New York, NY West 65th Street Garage Fire, Mar 1910
Hurt in Garage Blaze.
Blazing Bucket Sets Building Afire In West Sixty-Fifth Street.
Fire fed by gasoline, grease, oil, and other inflammable materials practically destroyed the five-story building at 240 West Sixty-Fifth Street yesterday, causing damage estimated at $25,000.
In a concrete vault in the cellar eighty gallons of gasoline were stored, but the flames did not reach this supply. Two men - Allan Robb, a machinist of 230 West Eighty-Second Street, and Herbert Tepper, a chauffeur of 34 West Sixty-Fifth Street were seriously injured by jumping from windows on the fourth floor, and are now in Flower Hospital in a critical condition. Several firemen were injured also and were taken to the hospital.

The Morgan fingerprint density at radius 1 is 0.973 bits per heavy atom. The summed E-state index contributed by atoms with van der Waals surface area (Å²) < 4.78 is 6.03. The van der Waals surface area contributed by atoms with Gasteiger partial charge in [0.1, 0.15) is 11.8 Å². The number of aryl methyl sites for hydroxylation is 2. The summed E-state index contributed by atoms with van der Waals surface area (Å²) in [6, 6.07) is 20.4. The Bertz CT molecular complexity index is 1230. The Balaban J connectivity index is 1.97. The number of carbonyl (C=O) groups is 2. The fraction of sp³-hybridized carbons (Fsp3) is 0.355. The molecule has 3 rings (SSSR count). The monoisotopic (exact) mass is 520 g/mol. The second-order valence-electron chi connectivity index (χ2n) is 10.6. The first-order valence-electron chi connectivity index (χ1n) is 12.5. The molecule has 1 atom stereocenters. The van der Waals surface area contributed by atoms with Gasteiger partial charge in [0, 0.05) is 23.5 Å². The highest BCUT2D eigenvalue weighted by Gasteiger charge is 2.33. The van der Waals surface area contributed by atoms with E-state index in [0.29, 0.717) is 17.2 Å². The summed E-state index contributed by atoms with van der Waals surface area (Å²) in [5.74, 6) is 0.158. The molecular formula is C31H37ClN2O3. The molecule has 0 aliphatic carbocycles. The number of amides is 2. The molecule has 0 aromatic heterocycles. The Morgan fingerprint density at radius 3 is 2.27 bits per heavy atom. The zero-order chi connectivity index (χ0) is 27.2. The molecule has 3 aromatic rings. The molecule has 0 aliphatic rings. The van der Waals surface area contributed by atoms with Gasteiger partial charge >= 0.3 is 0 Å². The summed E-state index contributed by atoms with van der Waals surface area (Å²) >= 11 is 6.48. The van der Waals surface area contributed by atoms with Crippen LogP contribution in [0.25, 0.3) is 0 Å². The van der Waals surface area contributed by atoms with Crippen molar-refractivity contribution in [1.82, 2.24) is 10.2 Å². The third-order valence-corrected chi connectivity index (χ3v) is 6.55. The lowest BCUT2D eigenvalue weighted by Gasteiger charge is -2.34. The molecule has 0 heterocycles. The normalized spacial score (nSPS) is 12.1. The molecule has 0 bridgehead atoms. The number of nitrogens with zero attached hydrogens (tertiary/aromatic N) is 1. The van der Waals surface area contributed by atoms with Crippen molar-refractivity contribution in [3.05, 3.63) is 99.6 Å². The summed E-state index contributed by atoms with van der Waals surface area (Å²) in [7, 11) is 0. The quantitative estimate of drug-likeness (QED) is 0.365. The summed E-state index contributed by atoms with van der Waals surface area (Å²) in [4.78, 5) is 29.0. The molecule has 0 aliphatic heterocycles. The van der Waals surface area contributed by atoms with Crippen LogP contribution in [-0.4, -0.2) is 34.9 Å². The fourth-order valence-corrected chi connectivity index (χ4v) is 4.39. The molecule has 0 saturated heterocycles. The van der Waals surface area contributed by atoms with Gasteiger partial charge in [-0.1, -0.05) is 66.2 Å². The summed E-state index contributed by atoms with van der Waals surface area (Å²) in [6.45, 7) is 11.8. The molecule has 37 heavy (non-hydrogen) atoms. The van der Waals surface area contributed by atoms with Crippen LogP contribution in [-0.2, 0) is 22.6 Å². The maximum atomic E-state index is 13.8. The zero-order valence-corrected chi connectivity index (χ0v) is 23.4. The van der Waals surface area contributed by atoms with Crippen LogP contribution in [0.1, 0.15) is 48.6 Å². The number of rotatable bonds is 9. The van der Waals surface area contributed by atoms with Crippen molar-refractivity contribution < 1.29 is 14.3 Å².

The three lower floors of the building, which is owned by William Ehrett of 247 West Sixty-fourth Street, are occupied by the West End Motor Cab Company, and the fire is supposed to have started on the ground floor. Nat Graff, an employee, who was cleaning an auto, shouted that a pail in which there was a quantity of oil drippings had caught fire. He seized the pail and tried to reach the street with it, but the flames burned his arm and he dropped it. In a moment a wooden partition had caught fire, and an instant later the floor was a mass of fire. The flames spread up through the building with great rapidity, and by the time the firemen arrived it was ablaze from top to bottom.
While the firemen were fighting the flames on the second floor an explosion occurred, and the clothing of James McSherry and James McGrave of Engine 40 caught fire. Before it was extinguished both men were badly burned and had to be taken to the hospital. Among the other injured firemen are Timothy Morris and Peter Farrell, who entered the building to look for any tenants who might have been cut off.
The New York Times, New York, NY 2 Mar 1910